You may know all about the role of a costume designer, but what about their assistants?
When you think of costume design, people tend to think of the designer as the only person responsible for bringing an idea to life, but often that is simply not the case.
In big budget shows – in both theatre and music – as well as TV and film, there is often a whole host of people involved in a costume and wardrobe department.
A costume designer perhaps has the final say or at least presents the final sketches or ideas to the rest of the production team, but their assistants play a crucial part in the process.
The head designer and their assistant will more than likely have their work cut out, so it’s pretty essential they can work closely together – and under immense pressure – to get the job done.
And it’s because of this intensive workload situation that it becomes paramount the assistant can step up and share some of the many, many (many) tasks a designer has to manage.
Be ready for flexibility…
The role can be extremely varied, so a good degree of flexibility and an open-minded approach is needed when faced with rapidly shifting priorities.
Some of these may involve close scrutiny of the script – or if it’s for a music performance, analysis of the set list of the artist’s overall ‘theme’ for the tour – and work on creating breakdowns.
The assistant will probably have a key role in establishing how many costumes are needed and when and will help the designer draw-up or work out the budget.
They will probably need to be keen researchers too as they could will spend a lot of time looking-up time periods and collating ideas and inspiration for the designer to work with.
While the designer works on sketches, prototypes or mock-ups and liaises with the top dogs in the production department, the assistant will need to take charge of the workshop to make sure everything is running along smoothly.
An assistant could also expect to keep on top of what costumes have been made and what needs to be done, as well as taking charge of rentals, buy-ins and fittings.
During the fittings, the assistant costume designer may need to take an administrative role, documenting any alterations or amendments for each costume or outfit and photographing the looks at each stage.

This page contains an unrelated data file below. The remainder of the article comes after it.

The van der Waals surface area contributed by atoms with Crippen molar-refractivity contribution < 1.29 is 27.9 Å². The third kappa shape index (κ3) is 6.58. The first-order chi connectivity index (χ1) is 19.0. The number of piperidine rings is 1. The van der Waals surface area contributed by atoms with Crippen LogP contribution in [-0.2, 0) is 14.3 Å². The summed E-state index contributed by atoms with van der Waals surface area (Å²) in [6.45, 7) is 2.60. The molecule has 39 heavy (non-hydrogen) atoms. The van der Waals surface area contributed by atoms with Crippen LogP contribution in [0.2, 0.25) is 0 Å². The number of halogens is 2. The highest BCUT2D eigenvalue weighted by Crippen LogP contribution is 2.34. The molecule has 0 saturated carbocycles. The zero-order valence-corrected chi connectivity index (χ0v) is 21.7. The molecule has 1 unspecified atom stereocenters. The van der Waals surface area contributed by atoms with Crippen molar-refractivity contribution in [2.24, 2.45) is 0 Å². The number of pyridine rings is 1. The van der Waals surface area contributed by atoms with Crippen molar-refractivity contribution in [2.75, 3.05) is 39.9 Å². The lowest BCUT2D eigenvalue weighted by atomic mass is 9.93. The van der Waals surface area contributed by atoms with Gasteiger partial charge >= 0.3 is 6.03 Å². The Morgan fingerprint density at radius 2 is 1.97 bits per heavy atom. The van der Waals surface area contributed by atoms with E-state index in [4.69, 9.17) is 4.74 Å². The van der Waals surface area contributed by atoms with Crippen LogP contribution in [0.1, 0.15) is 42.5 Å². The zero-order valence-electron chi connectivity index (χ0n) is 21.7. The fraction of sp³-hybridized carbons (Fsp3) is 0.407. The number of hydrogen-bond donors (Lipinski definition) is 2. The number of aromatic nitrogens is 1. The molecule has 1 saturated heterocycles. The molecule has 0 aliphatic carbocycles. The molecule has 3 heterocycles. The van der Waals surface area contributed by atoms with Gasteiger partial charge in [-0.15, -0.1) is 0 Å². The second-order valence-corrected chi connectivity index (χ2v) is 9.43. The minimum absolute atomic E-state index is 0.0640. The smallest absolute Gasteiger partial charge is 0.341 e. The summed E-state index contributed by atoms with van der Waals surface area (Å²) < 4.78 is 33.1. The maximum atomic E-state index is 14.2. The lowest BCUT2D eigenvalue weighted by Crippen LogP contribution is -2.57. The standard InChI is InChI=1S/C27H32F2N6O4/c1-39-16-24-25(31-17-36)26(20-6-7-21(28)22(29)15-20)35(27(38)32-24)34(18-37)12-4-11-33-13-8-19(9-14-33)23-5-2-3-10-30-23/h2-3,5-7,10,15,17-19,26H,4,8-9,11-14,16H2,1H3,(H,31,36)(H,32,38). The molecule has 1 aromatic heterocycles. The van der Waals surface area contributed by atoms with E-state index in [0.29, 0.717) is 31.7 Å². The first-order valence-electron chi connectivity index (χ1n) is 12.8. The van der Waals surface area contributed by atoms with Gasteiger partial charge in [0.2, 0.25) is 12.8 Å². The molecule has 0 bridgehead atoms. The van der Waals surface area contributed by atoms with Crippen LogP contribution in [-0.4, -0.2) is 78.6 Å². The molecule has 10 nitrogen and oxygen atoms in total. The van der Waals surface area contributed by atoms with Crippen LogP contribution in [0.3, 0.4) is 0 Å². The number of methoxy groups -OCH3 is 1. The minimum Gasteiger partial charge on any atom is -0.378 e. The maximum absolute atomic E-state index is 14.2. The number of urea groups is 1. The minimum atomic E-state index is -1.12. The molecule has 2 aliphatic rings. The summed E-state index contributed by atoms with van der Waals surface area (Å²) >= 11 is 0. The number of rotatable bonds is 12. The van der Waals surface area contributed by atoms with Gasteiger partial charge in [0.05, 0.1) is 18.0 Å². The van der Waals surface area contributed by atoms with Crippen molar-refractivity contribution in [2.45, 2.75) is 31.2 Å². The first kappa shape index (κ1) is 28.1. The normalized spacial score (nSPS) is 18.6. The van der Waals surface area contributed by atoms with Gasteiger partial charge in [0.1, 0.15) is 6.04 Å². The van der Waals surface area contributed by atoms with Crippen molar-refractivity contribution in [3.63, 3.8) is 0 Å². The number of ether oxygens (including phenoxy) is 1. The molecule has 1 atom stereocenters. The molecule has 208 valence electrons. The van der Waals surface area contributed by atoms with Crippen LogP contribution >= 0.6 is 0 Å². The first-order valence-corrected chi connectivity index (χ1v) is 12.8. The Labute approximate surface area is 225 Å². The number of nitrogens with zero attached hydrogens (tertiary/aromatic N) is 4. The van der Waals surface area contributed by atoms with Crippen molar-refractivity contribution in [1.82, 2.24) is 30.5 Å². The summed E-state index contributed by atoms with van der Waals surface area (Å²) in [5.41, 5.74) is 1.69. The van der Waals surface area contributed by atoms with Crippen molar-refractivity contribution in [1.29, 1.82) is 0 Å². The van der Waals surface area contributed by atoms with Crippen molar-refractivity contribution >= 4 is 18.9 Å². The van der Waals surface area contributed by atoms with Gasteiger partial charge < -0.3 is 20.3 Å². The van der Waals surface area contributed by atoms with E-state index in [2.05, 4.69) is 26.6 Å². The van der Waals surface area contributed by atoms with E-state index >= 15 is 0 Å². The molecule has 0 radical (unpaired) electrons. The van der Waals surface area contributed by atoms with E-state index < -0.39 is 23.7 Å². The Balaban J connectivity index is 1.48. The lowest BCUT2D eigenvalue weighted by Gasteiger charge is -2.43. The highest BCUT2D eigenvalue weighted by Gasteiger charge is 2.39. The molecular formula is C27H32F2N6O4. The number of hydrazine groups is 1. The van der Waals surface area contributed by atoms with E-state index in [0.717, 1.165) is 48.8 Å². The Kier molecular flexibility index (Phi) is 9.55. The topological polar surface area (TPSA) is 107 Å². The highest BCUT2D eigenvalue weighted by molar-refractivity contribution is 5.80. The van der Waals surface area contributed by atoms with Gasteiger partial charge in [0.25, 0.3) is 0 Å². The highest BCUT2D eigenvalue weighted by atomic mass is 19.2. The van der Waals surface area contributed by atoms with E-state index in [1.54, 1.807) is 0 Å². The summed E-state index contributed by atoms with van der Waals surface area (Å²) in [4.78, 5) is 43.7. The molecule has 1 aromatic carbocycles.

Of course it doesn’t just stop with the costumes themselves, there is also the cost and logistical management of equipment required which may also be a part of the assistant’s job.
More than just assisting…
The job of an assistant costume designer may involve a lot of responsibility at various stages of production and pre-production and could even include a certain level of autonomy in terms of costume selection.
Depending on the designer (and the production), there may be an opportunity for the costume design assistant to get involved and have some autonomy over the costume selection. This may be in the form of extras if in TV or film or potentially some parts of the chorus/ensemble/backing dancers in a stage show.
Making and repair…
Pattern-drafting, sewing and all aspects of construction are key skills to have and will form a key aspect of most costume roles a costume design assistant could be faced with.
Another crucial part of the job is liasing with the Head of Wardrobe to make sure costume lists are available, as well as any specific notes as to how the costumes should be worn.
They will probably be expected to take the lead in compiling the all important ‘Costume Bible’, to make sure all information is in one place and accessible.
It goes without saying this list is not exhaustive and there will most likely be a whole host of additional tasks a design assistant may be asked to do.
If you’re interested in how to become a costume designer check out our